MRI examination showed fluid filled cavities in both cerebral (fig 2A) and cerebellar hemispheres (fig 2B). The lesions were located to the outer surface of the brain tissue. The left cerebellar lesion appeared to be confined from the subarachnoidal space by a cavity wall. The signal intensities on T1, T2, and proton density images, showed that the cavity fluid was cerebrospinal fluid (CSF). Further evaluation with intrathecal contrast medium and CT was not performed. There was no retraction or displacement of the surrounding parenchyma. The total volume of both the frontal lobes and the cerebral hemispheres were approximately equal. The corpus callosum was hypoplastic in its caudal part, while the basal ganglia and brain stem appeared normal. MRI or CT of other affected individuals were either normal or demonstrated hypoplasia of the cerebellum and corpus callosum.2 No other case with cavities was observed.

Figure 2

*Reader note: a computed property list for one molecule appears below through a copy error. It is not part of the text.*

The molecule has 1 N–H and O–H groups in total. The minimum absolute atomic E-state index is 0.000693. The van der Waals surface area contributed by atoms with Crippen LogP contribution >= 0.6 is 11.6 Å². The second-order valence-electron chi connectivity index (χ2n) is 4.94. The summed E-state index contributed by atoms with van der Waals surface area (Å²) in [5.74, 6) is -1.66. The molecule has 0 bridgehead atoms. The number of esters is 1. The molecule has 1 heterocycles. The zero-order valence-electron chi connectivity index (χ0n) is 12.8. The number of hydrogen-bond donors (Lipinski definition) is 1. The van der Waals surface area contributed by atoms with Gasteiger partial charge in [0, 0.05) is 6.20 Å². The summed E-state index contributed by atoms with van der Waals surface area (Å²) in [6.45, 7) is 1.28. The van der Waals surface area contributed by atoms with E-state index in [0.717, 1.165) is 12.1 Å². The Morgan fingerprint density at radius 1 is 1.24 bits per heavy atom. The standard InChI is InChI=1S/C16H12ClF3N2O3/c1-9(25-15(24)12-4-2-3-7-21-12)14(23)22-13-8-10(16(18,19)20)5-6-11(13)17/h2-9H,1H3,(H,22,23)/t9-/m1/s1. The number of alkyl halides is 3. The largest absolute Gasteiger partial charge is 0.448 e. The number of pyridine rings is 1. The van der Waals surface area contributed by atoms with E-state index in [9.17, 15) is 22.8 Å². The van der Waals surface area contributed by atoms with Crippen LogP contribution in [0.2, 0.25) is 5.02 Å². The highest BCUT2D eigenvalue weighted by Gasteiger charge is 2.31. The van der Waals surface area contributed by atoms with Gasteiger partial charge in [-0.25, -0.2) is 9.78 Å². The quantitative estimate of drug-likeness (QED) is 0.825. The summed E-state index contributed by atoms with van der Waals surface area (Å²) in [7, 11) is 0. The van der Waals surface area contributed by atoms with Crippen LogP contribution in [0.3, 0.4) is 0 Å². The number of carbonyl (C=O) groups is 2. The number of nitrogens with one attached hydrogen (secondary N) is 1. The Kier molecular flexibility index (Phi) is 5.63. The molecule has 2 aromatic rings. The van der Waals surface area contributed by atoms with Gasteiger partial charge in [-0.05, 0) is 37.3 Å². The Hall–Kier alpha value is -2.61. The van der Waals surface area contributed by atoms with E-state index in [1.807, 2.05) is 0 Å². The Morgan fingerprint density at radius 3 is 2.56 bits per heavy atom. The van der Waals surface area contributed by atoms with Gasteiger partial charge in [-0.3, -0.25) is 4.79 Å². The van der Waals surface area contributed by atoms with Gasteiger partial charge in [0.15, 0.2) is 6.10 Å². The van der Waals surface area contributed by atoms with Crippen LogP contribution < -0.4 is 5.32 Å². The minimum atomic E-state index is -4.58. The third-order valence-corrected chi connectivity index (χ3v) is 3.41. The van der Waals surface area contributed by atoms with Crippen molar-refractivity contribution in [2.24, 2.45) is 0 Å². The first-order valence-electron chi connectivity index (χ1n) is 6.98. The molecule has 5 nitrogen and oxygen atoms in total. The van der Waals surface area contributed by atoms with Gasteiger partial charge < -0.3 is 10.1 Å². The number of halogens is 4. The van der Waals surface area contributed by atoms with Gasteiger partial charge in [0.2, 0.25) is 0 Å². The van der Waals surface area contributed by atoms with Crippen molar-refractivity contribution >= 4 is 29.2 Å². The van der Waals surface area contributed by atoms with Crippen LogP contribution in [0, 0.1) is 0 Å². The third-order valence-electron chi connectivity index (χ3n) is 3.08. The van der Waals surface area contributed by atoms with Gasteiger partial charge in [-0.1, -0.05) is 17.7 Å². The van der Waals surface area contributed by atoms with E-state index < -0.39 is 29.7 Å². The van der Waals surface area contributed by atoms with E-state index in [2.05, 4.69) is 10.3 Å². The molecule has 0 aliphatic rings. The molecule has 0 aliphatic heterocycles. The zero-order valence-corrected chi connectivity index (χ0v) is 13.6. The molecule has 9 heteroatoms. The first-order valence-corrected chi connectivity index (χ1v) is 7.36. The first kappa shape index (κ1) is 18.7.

Proton density axial MR image of the cerebral hemispheres (A) demonstrating a large, partly CSF-filled cystic cavity in the left frontal lobe without communication to the ventricle. A similar, but smaller lesion (large arrow), is seen in the right frontal lobe. The margins of the lesions are sharply delineated and surrounded by gliosis (small arrows) as indicated by high signal intensity. The high signal changes along the lateral ventricles and the widening of the sulci in the parietooccipital region are normal findings in this age group. The rounded structure above the left ventricle (arrowhead) represents partly CSF and partly surrounding parenchyma, and was interpreted as partial volume effect. There are also CSF-filled cystic cavities in both cerebellar hemispheres towards the peripheries as shown on a T2 weighted image (B). In the left cerebellar hemisphere there is a rim of parenchyma (arrows) between the cyst and the subarachnoidal space. Both the carotid (c) and vertebral arteries (v) showed flow void indicating an open lumen.